El Nin’o is a hard piece to follow, it’s hectic and hurricane nature needing a delicate and softer contrast needed in the running order. This comes in the form of The Other Side Of The Wall. A beautiful and almost Genesis type of tale conjured up by Steve and his wife Jo. A tale of love hidden beyond the wall of a mythical garden. Sweet acoustic guitar and sentiment though i cannot ever be convinced that this is something that Steve Hackett does well on his own. Unlike the terrific Anything But Love given the Fleetwood Mac treatment by Amanda Lehmann’s wicked backing vocals. Hackett’s immense guitar skill are layed bare here from the Famenco opening to the all out rock Les Paul licks and his great harmonica solo.

Joined by tour vocalist Nad Sylvan Inca Terra at one point finds Nad singing harmonies which intentionally or not are a fitting tribute to the late Chris Squire as it sounds very much like an early Yes pastiche. This song is saved from ethnic overkill by Hackett’s traditional pace and change of time signatures ably accompanied by Roger King’s killer orchestrations. Hitting the Led Zeppelin trail again In Another Life give off the impression that a cover of Bron-Y-Aur Stomp was about to unfold. Scottish and historic references soon become apparent in both melodies and song. Again just a smattering of overkill which i did not warm to. Not even the wonderful Troy Donockley’s earthy Uilleann pipes at the end which i always enjoy hearing didn’t manage to charm me. A matter of taste methinks.

A subject close to my heart is that of night terrors having suffered with them from a very young age. It seems i may have found a musician in Steve Hackett that fully appreciate the effects of these life like nocturnal episodes. The Skeleton Gallery certainly gets the message across. Man of the match here is Rob Townsend injecting some atmosphere with his sax and bass clarinet along with wife Christine adding viola. Apart from The fabulous orchestration this song really did hark back to the days of Please Don’t Touch, Defector and , Cured with perhaps just a little more heft. The dark and sometimes worrying nature of night terrors are well portrayed here musically and i doth my cap for capturing it so dramatically.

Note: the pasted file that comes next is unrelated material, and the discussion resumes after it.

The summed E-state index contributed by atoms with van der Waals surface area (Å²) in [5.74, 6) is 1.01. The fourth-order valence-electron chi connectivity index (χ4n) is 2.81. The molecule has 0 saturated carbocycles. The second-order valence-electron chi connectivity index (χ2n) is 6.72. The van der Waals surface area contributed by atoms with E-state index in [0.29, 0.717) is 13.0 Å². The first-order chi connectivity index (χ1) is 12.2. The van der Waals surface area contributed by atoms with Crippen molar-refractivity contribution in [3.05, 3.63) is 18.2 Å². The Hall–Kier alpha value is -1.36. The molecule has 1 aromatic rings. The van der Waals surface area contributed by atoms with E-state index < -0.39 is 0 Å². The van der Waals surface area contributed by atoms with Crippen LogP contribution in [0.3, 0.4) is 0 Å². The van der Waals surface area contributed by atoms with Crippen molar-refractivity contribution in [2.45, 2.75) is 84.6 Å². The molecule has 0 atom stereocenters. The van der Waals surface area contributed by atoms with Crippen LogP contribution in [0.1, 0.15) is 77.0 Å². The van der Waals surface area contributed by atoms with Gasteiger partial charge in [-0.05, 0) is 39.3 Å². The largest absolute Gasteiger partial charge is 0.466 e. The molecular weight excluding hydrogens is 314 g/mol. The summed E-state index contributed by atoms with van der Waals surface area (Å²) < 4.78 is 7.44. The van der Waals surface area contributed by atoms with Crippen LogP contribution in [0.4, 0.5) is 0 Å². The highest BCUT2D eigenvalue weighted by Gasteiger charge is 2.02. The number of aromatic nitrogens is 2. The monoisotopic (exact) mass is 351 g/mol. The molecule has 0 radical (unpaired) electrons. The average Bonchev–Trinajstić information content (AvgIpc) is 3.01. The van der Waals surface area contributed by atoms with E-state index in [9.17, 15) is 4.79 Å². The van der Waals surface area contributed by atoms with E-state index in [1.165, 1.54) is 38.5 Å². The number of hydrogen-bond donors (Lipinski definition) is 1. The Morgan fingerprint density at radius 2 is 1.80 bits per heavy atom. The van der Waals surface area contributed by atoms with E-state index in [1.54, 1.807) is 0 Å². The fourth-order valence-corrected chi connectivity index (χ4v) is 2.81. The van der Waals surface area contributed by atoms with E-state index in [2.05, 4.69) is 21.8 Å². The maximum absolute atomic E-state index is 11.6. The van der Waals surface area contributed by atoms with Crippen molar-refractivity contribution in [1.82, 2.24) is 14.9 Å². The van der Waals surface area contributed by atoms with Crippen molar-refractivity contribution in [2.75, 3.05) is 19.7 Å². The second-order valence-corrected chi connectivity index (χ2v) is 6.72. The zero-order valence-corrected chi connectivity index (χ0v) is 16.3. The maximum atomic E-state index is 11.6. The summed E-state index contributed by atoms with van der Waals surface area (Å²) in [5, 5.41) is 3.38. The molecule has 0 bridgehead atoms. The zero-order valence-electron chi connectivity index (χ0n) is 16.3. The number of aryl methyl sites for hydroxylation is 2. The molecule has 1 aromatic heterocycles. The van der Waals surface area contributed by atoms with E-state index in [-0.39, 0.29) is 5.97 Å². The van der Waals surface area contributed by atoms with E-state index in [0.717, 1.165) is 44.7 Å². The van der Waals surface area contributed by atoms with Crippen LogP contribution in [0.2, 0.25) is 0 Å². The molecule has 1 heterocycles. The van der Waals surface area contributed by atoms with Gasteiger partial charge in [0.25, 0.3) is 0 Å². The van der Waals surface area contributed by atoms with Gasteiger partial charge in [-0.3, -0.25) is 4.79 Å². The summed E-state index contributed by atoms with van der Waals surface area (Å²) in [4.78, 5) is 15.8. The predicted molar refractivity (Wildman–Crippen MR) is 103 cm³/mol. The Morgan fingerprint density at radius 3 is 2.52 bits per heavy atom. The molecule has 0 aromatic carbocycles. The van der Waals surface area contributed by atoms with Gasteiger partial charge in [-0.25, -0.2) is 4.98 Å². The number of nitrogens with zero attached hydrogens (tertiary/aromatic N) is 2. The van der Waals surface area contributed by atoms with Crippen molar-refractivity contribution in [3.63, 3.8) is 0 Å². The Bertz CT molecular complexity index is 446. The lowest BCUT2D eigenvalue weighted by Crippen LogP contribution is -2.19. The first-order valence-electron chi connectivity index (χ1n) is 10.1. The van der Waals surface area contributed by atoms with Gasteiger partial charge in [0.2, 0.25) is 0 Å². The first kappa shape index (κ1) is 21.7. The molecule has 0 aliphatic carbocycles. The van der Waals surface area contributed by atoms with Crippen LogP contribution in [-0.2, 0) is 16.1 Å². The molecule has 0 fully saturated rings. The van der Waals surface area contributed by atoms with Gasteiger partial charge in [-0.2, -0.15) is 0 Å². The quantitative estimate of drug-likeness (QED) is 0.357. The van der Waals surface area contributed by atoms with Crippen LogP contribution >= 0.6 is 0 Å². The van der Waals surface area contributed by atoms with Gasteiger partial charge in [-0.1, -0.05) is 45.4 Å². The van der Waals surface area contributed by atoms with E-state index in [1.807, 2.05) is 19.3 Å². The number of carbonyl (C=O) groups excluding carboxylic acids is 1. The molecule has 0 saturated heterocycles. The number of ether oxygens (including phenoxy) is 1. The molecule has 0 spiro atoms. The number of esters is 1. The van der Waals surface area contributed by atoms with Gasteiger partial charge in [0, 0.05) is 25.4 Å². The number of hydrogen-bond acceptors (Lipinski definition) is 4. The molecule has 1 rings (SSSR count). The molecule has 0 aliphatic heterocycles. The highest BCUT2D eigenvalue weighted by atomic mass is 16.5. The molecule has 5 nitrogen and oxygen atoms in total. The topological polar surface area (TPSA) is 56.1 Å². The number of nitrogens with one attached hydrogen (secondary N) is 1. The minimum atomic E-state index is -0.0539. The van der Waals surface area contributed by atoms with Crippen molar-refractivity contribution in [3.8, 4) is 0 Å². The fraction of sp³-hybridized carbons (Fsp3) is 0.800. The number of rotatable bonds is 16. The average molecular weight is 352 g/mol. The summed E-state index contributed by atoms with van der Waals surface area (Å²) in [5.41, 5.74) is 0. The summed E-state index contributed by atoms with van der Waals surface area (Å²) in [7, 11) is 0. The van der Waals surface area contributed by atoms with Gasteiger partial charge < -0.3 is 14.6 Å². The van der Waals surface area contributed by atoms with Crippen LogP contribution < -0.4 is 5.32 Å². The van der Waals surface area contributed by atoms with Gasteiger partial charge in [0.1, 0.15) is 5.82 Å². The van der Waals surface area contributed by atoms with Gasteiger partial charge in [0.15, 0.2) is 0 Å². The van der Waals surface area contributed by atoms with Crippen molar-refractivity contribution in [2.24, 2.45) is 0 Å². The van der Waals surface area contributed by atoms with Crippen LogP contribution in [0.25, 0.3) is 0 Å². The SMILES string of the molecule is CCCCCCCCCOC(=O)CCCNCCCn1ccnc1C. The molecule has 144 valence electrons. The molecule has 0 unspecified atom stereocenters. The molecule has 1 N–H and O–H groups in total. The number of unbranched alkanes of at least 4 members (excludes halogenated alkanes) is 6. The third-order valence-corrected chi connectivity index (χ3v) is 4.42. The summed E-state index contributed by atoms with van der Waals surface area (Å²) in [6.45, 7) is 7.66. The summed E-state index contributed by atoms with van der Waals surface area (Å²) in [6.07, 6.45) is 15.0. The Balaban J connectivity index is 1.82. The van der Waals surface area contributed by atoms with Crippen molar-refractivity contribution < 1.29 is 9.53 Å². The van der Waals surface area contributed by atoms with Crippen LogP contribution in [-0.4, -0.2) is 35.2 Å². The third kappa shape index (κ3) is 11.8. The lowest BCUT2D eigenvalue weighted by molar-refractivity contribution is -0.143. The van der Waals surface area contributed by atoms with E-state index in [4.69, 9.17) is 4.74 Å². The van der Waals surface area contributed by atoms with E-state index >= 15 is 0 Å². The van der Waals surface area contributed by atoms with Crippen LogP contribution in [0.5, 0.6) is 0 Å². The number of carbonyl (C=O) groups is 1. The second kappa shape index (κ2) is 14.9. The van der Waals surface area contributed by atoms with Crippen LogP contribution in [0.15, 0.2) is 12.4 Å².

Photo by Tina Korhonen © 2016, all rights reserved.

Easy to get wrapped up in such clouds and forget a little hope and optimism. My faith restored by the rather wonderful West To East including yet again those Eastern melodies with added scale. Of note singers Kobi Farhi and Mira Awad are Israeli and Palestinian respectively giving further credence to the message of unity  and the need to break down barriers. I was reminded so much of Afterglow here which in itself win win many friends as a song. How to conclude such an adventure? With grace and reverence which Steve Hackett can do only too well. The Gift is just that, an absolute musical gift. Peace and tranquillity in the most suitable way to complete such an adventure. Hackett’s guitar bleeds emotion as he paints the musical end piece assisted by the sumptuous keyboards of Benedict Fenner.

Very much a step in the right direction as mooted above. Melding classic Steve Hackett landscapes with his more contemporary styles and influences. All relevant as it can sometimes come down to which of Mr Hackett’s styles or era’s you prefer. With this in mind there is something for everyone here with The Night Siren. I think the music benefits hugely from the inclusion of new musicians bringing with them multiple influences and textures. Retrospectively it’s good to see Benedict Fenner involved making me want to see collaborations like this in future in particular keyboards whiz Nick Magnus who helped shape some of Steve’s classic sounds. I would say in true Carlsburg fashion That The Night Siren is probably the best Hackett album since Darktown and i can see it winning him many new friends.

Available from the usual outlets including Steve’s webstore at

Double heavy weight vinyl £22

CD £12:50

CD/Blu-Ray media book £18:50

16 bit CD quaity flac £10

24 bit download Studio master flac £12